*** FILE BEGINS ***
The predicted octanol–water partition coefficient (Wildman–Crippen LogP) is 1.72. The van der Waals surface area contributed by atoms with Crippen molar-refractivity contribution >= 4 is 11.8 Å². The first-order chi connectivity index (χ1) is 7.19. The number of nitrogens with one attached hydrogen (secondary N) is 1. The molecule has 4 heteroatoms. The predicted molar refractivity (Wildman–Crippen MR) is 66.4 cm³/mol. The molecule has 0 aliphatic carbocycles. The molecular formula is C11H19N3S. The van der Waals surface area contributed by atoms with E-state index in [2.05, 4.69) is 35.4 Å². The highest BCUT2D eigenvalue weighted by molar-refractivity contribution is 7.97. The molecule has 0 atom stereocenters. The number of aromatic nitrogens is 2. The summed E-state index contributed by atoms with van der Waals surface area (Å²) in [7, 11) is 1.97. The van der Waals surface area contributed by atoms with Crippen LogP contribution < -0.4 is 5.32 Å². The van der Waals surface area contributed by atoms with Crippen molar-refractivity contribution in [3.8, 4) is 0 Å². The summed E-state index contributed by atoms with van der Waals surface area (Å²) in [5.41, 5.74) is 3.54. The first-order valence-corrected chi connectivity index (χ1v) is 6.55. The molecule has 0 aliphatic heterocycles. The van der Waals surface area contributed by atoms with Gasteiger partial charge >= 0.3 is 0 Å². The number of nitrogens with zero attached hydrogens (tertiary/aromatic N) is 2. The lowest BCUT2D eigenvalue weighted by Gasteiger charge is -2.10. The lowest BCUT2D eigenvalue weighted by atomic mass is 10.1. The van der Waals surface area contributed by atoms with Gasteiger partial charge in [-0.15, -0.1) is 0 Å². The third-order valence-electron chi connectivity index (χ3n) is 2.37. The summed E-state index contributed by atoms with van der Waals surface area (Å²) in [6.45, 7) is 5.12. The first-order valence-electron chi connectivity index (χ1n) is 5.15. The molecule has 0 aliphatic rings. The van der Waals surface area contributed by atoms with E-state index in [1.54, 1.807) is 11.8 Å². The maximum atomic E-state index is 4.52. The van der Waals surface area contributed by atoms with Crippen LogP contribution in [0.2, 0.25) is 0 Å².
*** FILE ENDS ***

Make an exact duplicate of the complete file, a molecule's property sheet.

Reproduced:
The predicted octanol–water partition coefficient (Wildman–Crippen LogP) is 1.72. The van der Waals surface area contributed by atoms with Crippen molar-refractivity contribution >= 4 is 11.8 Å². The first-order chi connectivity index (χ1) is 7.19. The number of nitrogens with one attached hydrogen (secondary N) is 1. The molecule has 4 heteroatoms. The predicted molar refractivity (Wildman–Crippen MR) is 66.4 cm³/mol. The molecule has 0 aliphatic carbocycles. The molecular formula is C11H19N3S. The van der Waals surface area contributed by atoms with E-state index in [2.05, 4.69) is 35.4 Å². The highest BCUT2D eigenvalue weighted by molar-refractivity contribution is 7.97. The molecule has 0 atom stereocenters. The number of aromatic nitrogens is 2. The summed E-state index contributed by atoms with van der Waals surface area (Å²) in [7, 11) is 1.97. The van der Waals surface area contributed by atoms with Crippen LogP contribution < -0.4 is 5.32 Å². The van der Waals surface area contributed by atoms with Crippen molar-refractivity contribution in [3.8, 4) is 0 Å². The summed E-state index contributed by atoms with van der Waals surface area (Å²) in [5.41, 5.74) is 3.54. The first-order valence-corrected chi connectivity index (χ1v) is 6.55. The molecule has 0 aliphatic heterocycles. The van der Waals surface area contributed by atoms with Gasteiger partial charge >= 0.3 is 0 Å². The number of nitrogens with zero attached hydrogens (tertiary/aromatic N) is 2. The lowest BCUT2D eigenvalue weighted by Gasteiger charge is -2.10. The lowest BCUT2D eigenvalue weighted by atomic mass is 10.1. The van der Waals surface area contributed by atoms with Gasteiger partial charge in [-0.15, -0.1) is 0 Å². The third-order valence-electron chi connectivity index (χ3n) is 2.37. The summed E-state index contributed by atoms with van der Waals surface area (Å²) in [6.45, 7) is 5.12. The first-order valence-electron chi connectivity index (χ1n) is 5.15. The molecule has 0 aliphatic rings. The van der Waals surface area contributed by atoms with E-state index in [1.54, 1.807) is 11.8 Å². The maximum atomic E-state index is 4.52. The van der Waals surface area contributed by atoms with Crippen LogP contribution in [0.2, 0.25) is 0 Å².